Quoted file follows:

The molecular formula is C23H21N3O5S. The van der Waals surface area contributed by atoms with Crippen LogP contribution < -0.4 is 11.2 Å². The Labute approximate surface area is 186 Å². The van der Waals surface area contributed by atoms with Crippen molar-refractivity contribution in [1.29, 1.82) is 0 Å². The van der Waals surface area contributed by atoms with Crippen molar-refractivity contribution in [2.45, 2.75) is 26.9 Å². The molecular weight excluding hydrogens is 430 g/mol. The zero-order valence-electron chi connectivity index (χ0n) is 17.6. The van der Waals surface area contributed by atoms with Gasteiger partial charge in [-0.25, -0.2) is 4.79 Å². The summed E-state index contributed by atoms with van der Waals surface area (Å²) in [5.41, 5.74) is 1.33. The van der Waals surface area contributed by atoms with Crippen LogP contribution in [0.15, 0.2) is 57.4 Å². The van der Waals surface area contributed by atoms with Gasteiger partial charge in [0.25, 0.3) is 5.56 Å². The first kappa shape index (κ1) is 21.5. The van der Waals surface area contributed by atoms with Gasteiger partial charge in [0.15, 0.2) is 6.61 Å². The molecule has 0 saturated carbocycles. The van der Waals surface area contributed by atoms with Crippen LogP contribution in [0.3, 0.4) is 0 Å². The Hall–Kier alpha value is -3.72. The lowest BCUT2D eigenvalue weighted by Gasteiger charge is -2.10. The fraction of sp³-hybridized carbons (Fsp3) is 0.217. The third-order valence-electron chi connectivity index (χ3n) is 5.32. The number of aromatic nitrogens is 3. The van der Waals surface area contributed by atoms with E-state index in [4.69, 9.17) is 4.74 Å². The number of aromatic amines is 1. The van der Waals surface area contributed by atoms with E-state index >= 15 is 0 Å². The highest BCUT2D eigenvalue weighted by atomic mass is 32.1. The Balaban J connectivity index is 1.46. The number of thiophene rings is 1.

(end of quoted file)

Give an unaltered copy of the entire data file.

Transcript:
The molecular formula is C23H21N3O5S. The van der Waals surface area contributed by atoms with Crippen LogP contribution < -0.4 is 11.2 Å². The Labute approximate surface area is 186 Å². The van der Waals surface area contributed by atoms with Crippen molar-refractivity contribution in [1.29, 1.82) is 0 Å². The van der Waals surface area contributed by atoms with Crippen molar-refractivity contribution in [2.45, 2.75) is 26.9 Å². The molecular weight excluding hydrogens is 430 g/mol. The zero-order valence-electron chi connectivity index (χ0n) is 17.6. The van der Waals surface area contributed by atoms with Gasteiger partial charge in [-0.25, -0.2) is 4.79 Å². The summed E-state index contributed by atoms with van der Waals surface area (Å²) in [5.41, 5.74) is 1.33. The van der Waals surface area contributed by atoms with Crippen LogP contribution in [0.15, 0.2) is 57.4 Å². The van der Waals surface area contributed by atoms with Gasteiger partial charge in [0.25, 0.3) is 5.56 Å². The first kappa shape index (κ1) is 21.5. The van der Waals surface area contributed by atoms with Gasteiger partial charge in [0.15, 0.2) is 6.61 Å². The molecule has 0 saturated carbocycles. The van der Waals surface area contributed by atoms with Crippen LogP contribution in [0.3, 0.4) is 0 Å². The Hall–Kier alpha value is -3.72. The lowest BCUT2D eigenvalue weighted by Gasteiger charge is -2.10. The fraction of sp³-hybridized carbons (Fsp3) is 0.217. The third-order valence-electron chi connectivity index (χ3n) is 5.32. The number of aromatic nitrogens is 3. The van der Waals surface area contributed by atoms with E-state index in [4.69, 9.17) is 4.74 Å². The number of aromatic amines is 1. The van der Waals surface area contributed by atoms with E-state index >= 15 is 0 Å². The highest BCUT2D eigenvalue weighted by atomic mass is 32.1. The Balaban J connectivity index is 1.46. The number of thiophene rings is 1.